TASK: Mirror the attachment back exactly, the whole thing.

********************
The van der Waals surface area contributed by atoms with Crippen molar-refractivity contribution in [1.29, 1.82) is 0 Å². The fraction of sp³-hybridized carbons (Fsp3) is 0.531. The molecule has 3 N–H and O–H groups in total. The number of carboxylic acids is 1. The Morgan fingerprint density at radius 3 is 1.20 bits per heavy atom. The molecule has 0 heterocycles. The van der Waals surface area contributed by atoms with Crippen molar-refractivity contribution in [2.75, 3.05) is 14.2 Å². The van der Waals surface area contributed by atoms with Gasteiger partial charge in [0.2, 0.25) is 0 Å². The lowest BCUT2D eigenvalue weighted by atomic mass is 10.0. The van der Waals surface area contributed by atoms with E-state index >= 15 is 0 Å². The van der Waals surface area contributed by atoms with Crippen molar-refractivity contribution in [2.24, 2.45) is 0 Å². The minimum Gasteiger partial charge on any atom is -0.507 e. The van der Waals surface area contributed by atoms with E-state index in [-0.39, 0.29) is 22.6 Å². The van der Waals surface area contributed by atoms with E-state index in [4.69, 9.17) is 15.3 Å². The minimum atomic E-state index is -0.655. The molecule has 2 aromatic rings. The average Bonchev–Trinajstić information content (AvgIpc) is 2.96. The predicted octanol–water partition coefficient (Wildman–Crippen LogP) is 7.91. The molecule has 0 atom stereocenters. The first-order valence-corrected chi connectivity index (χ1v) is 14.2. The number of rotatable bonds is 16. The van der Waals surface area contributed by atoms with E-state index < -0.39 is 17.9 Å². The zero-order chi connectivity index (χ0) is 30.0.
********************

The van der Waals surface area contributed by atoms with Crippen molar-refractivity contribution in [1.29, 1.82) is 0 Å². The fraction of sp³-hybridized carbons (Fsp3) is 0.531. The molecule has 3 N–H and O–H groups in total. The number of carboxylic acids is 1. The Morgan fingerprint density at radius 3 is 1.20 bits per heavy atom. The molecule has 0 heterocycles. The van der Waals surface area contributed by atoms with Crippen molar-refractivity contribution in [2.75, 3.05) is 14.2 Å². The van der Waals surface area contributed by atoms with Gasteiger partial charge in [0.2, 0.25) is 0 Å². The lowest BCUT2D eigenvalue weighted by atomic mass is 10.0. The van der Waals surface area contributed by atoms with E-state index >= 15 is 0 Å². The van der Waals surface area contributed by atoms with Crippen molar-refractivity contribution in [2.24, 2.45) is 0 Å². The minimum Gasteiger partial charge on any atom is -0.507 e. The van der Waals surface area contributed by atoms with E-state index in [-0.39, 0.29) is 22.6 Å². The van der Waals surface area contributed by atoms with E-state index in [4.69, 9.17) is 15.3 Å². The minimum atomic E-state index is -0.655. The molecule has 2 aromatic rings. The average Bonchev–Trinajstić information content (AvgIpc) is 2.96. The predicted octanol–water partition coefficient (Wildman–Crippen LogP) is 7.91. The molecule has 0 atom stereocenters. The first-order valence-corrected chi connectivity index (χ1v) is 14.2. The number of rotatable bonds is 16. The van der Waals surface area contributed by atoms with E-state index < -0.39 is 17.9 Å². The zero-order chi connectivity index (χ0) is 30.0.